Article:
The third layer is race.
In many ways, your race acts like an accelerant to a chemical reaction already in motion.
Parts that were already activated become even more animated. For example, the generalized experience of navigating the dating space as a woman is already very challenging because they are often presented with much more back-end emotional labor than it appears. Because you are an Asian woman, your sexuality becomes an intense hyperfocus that lies in the intersection between two independent characteristics.
In addition, parts that were already muted become even more suppressed. As we have already noted, there is a prevailing social pressure for women to defer and appease. But Asian women are seen as even more subservient and accommodating in American subcultures, compared to other races. As such, your desire to apologize for the misunderstanding that you were not responsible for could have originated from that intersection of two societal stereotypes.
As you had noted, you didn’t have that much time to truly process what happened in Atlanta. So in this particular discussion, you were taking an active role to process the violence in past tense. But what is even more tricky is that this was all under the context of the pretense, that Fred as a white man acknowledges and broadly generalizes that it is “always white men who are causing problems.” This is actually misleading. While it is true that majority of the hate crimes are committed by White Americans (52.5%), anti-Asian hate crimes appear to be committed by and large by other minorities. In his article Combating Anti-Asian Sentiment, Dr. James H Lee hypothesizes that “race and racism in the United States operate along a Black/White binary,” and therefore non-Black POC experience is perceived in relation to “Blackness and anti-Blackness.”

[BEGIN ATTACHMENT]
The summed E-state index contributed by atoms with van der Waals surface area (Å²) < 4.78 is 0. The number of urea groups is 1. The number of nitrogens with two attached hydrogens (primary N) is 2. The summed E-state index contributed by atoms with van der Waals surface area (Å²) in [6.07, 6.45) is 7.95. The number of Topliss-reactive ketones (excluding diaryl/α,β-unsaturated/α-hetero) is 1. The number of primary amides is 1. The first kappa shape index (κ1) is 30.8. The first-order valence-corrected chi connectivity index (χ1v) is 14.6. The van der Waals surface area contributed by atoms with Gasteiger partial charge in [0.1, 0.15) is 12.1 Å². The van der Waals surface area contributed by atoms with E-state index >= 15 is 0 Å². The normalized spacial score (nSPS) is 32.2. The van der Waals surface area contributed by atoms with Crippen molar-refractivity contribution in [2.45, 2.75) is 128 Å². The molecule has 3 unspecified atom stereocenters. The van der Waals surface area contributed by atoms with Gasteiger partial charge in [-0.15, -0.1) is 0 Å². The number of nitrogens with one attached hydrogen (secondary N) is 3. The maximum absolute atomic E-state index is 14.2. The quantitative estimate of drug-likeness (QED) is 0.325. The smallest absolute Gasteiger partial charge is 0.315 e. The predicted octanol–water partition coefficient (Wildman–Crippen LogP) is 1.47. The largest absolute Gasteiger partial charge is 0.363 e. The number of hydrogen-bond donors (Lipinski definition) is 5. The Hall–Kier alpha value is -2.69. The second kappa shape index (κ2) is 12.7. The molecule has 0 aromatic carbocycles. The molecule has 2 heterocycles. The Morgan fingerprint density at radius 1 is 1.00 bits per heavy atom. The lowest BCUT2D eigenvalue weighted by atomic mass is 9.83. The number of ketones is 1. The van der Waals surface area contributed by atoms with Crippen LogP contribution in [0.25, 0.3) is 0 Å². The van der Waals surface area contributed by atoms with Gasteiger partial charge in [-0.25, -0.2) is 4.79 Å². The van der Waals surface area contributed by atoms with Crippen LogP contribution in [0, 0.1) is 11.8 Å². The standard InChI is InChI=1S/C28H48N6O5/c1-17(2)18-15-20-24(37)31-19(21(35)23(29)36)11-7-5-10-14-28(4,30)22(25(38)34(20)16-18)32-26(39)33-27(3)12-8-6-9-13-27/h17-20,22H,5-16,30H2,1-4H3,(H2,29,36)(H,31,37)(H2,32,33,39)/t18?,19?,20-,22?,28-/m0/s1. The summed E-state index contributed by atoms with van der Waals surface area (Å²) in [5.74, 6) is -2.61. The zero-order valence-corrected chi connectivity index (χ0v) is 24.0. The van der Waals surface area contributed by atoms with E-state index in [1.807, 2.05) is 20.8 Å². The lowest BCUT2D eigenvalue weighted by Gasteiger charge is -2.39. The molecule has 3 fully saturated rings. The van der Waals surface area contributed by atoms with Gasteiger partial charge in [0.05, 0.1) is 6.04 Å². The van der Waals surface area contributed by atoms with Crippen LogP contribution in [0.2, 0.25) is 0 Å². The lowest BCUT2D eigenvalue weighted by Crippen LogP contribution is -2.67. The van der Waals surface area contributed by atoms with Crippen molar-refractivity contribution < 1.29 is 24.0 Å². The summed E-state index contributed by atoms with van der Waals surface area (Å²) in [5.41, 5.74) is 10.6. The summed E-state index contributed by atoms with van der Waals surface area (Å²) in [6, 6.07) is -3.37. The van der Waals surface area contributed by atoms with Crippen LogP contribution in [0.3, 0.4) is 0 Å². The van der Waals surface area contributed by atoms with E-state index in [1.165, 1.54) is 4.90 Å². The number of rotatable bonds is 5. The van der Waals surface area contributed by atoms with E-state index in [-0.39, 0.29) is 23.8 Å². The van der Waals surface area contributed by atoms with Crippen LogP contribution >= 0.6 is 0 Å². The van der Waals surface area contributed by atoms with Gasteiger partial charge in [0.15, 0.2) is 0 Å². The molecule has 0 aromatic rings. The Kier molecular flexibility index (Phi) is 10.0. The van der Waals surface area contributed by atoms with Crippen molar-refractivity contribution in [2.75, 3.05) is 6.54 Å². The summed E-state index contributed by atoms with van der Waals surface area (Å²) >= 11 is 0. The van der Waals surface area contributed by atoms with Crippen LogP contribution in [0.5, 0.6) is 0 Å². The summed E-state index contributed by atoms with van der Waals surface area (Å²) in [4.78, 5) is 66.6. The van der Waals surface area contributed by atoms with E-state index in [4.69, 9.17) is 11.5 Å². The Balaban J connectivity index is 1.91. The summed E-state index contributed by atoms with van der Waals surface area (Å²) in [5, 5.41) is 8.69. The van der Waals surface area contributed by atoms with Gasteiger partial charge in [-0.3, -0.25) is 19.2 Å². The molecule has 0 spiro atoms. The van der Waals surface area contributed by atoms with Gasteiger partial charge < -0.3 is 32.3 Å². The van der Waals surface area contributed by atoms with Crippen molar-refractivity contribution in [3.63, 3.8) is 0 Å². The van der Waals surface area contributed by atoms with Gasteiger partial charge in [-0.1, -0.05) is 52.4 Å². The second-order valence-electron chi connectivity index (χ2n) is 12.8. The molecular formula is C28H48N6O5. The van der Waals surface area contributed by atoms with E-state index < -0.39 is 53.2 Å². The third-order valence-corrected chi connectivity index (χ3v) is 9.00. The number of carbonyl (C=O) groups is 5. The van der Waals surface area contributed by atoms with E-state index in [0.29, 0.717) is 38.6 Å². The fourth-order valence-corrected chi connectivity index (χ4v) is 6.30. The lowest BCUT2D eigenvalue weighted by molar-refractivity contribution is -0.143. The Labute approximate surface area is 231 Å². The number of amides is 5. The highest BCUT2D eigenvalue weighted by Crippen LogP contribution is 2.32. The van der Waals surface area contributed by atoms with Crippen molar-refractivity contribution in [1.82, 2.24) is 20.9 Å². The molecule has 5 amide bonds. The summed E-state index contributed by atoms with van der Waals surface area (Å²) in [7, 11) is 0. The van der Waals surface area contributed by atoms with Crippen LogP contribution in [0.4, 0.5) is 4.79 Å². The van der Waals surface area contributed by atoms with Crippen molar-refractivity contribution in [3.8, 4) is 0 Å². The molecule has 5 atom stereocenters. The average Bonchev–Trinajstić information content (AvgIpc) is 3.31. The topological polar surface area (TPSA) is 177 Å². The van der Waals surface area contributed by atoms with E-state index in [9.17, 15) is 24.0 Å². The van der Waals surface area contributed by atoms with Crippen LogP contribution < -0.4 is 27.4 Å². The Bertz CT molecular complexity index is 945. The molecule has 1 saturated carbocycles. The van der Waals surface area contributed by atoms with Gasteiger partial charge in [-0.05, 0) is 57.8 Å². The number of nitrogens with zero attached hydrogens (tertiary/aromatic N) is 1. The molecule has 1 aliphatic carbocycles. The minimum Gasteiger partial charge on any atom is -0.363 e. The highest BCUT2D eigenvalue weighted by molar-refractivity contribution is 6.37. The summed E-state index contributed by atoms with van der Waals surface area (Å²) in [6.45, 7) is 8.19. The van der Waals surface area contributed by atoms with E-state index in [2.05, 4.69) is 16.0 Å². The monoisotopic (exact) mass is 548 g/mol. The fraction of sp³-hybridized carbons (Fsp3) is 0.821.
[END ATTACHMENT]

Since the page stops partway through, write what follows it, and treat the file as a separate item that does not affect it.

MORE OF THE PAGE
In reality, Asian American experience with racism in the US cannot be defined by Blackness and anti-Blackness. It is a distinct and unique experience as perceived in the model minorities myth. And all of our Asian experiences cannot be simply boiled down to just the term Asian either. Our Asian experiences can vary enormously between a Korean American’s experience and an Indian American’s experience.
I do think that it is quite strange that Fred opened up a conversation about race and race relations about Asians. It assumes that you wanted to talk about this incident at all. We have to be mindful of the emotional resources we expend on the day-to-day, especially when our resources were already stretched thin as is. And as an Asian woman, this could have absolutely been a triggering experience for you. In spite of all this, considering the incident was specifically targeted toward Asian women, I do think that it is very strange that a white man would think it an appropriate topic of conversation to initiate. This just wasn’t his place.
Now let’s put this all together.
We have already talked a bit about the complex intersection between polyamory and gender, specifically what it is like to exist in a poly space as a woman. We also talked a bit about the accelerant nature of the intersection between gender and race, specifically what it is like to be an Asian woman.
Then there is the intersection between race and polyamory to consider as well. According to Sheff et al (2011), an overwhelming majority of people who identify as polyamorous are white and middle class. And because there are so few active polyamorous POCs, the misunderstandings are further perpetuated within the confined walls of polyamory. As a polyamorous Asian man, I can personally attest to hypersexualization and fetishization – from folks of all different genders and racial backgrounds – of my racial identity at a greater margin than when I was a monogamous Asian man. So I hear you. This is a real challenge, and one that we have to be aware of.